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Mount Albert rugby league identity Rocky Cavanagh, one of the Vodafone Warriors’ forefathers, has passed away, aged 76.

A Mount Albert Rugby League Club stalwart, Cavanagh was an original campaigner for a New Zealand team in the Australian competition.

He was one of three Mount Albert club members – the others being then-president Brian Elliston and John Ackland – who headed an audacious bid for an Auckland-based team to be added to the Winfield Cup.

Kiwi coach Graham Lowe had first raised the idea in a newspaper column in 1983 but six years later Elliston, Cavanagh and Ackland took it to the next level.

“A New Breeding Rising”, which catalogued the creation of the original Auckland Warriors, highlights the Mount Albert trio’s efforts to set the wheels in motion. This is an excerpt from the book:

In early 1989, Mount Albert president Brian Elliston worked with club members Rocky Cavanagh and John Ackland on a scheme which can now be credited with changing the face of New Zealand rugby league for ever. But they didn’t observe protocol by going through the so-called proper channels.

 “We didn’t go to the New Zealand or Auckland Rugby Leagues,” recalled Elliston. “We just wrote directly to Ken Arthurson (chairman of both the Australian and New South Wales Rugby Leagues). It was a shot in the dark, and Ken Arthurson told us we’d gone in through the back door. But we made it fairly clear to him that, if we’d gone in through the front door, it would probably never have kicked off.”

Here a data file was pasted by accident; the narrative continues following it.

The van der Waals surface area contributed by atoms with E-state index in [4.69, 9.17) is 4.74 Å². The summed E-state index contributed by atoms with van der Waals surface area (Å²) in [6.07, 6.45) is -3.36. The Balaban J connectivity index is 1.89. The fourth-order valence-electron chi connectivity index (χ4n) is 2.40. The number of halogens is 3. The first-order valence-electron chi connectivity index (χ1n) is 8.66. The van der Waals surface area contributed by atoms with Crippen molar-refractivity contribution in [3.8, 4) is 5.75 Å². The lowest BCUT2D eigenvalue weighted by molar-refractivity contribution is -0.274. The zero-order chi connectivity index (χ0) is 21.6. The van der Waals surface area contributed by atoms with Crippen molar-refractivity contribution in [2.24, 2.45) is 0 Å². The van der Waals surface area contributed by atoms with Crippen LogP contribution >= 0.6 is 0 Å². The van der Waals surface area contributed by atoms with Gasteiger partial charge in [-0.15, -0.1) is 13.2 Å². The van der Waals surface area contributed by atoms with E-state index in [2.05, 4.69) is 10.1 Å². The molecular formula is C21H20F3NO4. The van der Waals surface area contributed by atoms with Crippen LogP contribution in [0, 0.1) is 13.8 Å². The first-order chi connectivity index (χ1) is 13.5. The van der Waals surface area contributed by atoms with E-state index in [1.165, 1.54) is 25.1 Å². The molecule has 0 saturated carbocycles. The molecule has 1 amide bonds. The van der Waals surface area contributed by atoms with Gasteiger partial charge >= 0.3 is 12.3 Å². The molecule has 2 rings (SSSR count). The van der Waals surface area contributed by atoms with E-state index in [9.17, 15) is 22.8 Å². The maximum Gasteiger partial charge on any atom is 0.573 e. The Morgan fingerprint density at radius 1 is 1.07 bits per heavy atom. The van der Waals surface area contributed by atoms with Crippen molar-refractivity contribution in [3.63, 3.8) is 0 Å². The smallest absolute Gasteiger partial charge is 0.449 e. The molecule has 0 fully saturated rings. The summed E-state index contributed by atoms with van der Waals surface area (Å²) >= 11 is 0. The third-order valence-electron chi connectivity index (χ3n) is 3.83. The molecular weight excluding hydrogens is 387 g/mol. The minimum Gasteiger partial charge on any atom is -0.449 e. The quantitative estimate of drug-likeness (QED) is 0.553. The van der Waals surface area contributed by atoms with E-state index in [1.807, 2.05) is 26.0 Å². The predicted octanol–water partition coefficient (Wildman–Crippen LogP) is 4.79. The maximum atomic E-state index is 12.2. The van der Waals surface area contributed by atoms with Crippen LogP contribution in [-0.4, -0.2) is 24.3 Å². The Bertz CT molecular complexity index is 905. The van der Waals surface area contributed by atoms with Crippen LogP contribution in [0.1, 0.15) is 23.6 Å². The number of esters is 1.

A New Zealand businessman had actually been motivated to explore the issue in some depth in 1988. He commissioned former Auckland rugby union representative Kevin Ramsey, well qualified in the advertising world, and Peter Dalton to do a feasibility study on sponsoring a team in the Sydney premiership. The encouragement to go even that far had been provided by the NSWRL’s decision to introduce Brisbane, Newcastle and Gold Coast to their competition. If them, why not a New Zealand team next?

Well, that was the rationale, although it wasn’t received at all keenly by the New Zealand Rugby League. And this wouldn’t be the first time the national body was less than positive on the issue.

After giving Ramsey and Dalton a hearing, the NZRL’s executive director Michael Knowles told the Sunday Star: “I made it quite clear to these gentlemen that I was very negative about the idea. I just don’t believe it would be good for New Zealand football as whole, and that has to be the ultimate aim of the NZRL.”

Knowles wasn’t a lone voice. The NZRL’s directors were similarly indifferent; so, too, was NSWRL general manager John Quayle, who claimed then that an Auckland team wouldn’t necessarily improve the competition. “There is no way we’re going to throw established clubs aside just to let a team from New Zealand in,” he said.

The Mt Albert delegation didn’t find the reaction quite that grim from the NSWRL in 1989. At least they were afforded a reply as well as a list of criteria prospective teams had to meet to play in the competition.